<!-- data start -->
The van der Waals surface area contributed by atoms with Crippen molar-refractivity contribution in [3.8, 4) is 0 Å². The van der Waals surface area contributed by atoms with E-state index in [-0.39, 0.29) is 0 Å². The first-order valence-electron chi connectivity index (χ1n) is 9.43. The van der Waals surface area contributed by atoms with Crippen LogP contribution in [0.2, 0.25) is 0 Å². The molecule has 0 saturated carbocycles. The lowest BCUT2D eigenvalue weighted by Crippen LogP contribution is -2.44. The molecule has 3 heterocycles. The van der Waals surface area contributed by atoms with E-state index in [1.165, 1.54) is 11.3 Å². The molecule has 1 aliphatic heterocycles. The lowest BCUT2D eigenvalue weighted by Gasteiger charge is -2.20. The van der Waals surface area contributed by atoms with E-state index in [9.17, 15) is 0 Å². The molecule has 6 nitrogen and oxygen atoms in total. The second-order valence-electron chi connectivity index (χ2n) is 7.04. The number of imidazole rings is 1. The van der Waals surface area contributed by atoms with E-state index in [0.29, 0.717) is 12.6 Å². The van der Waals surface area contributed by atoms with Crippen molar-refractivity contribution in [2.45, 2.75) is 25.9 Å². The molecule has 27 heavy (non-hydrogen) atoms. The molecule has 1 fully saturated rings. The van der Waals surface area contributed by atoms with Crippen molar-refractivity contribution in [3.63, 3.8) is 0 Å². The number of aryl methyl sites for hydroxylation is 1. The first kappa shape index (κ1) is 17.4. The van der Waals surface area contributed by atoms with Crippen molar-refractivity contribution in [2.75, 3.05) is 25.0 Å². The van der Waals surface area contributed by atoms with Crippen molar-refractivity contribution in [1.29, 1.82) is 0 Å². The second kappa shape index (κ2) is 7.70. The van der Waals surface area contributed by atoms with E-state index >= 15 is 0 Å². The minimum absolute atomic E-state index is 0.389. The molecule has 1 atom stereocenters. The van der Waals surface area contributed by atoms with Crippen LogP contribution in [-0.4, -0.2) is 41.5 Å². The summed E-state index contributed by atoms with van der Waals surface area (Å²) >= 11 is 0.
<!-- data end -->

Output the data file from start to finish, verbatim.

The van der Waals surface area contributed by atoms with Crippen molar-refractivity contribution in [3.8, 4) is 0 Å². The van der Waals surface area contributed by atoms with E-state index in [-0.39, 0.29) is 0 Å². The first-order valence-electron chi connectivity index (χ1n) is 9.43. The van der Waals surface area contributed by atoms with Crippen LogP contribution in [0.2, 0.25) is 0 Å². The molecule has 0 saturated carbocycles. The lowest BCUT2D eigenvalue weighted by Crippen LogP contribution is -2.44. The molecule has 3 heterocycles. The van der Waals surface area contributed by atoms with E-state index in [1.165, 1.54) is 11.3 Å². The molecule has 1 aliphatic heterocycles. The lowest BCUT2D eigenvalue weighted by Gasteiger charge is -2.20. The van der Waals surface area contributed by atoms with E-state index in [9.17, 15) is 0 Å². The molecule has 6 nitrogen and oxygen atoms in total. The second-order valence-electron chi connectivity index (χ2n) is 7.04. The number of imidazole rings is 1. The van der Waals surface area contributed by atoms with E-state index in [0.29, 0.717) is 12.6 Å². The van der Waals surface area contributed by atoms with Crippen molar-refractivity contribution in [2.45, 2.75) is 25.9 Å². The molecule has 27 heavy (non-hydrogen) atoms. The molecule has 1 fully saturated rings. The van der Waals surface area contributed by atoms with Crippen molar-refractivity contribution in [3.63, 3.8) is 0 Å². The number of aryl methyl sites for hydroxylation is 1. The first kappa shape index (κ1) is 17.4. The van der Waals surface area contributed by atoms with Crippen molar-refractivity contribution in [2.75, 3.05) is 25.0 Å². The van der Waals surface area contributed by atoms with Crippen molar-refractivity contribution in [1.29, 1.82) is 0 Å². The second kappa shape index (κ2) is 7.70. The van der Waals surface area contributed by atoms with E-state index >= 15 is 0 Å². The minimum absolute atomic E-state index is 0.389. The molecule has 1 atom stereocenters. The van der Waals surface area contributed by atoms with Crippen LogP contribution in [-0.4, -0.2) is 41.5 Å². The summed E-state index contributed by atoms with van der Waals surface area (Å²) >= 11 is 0.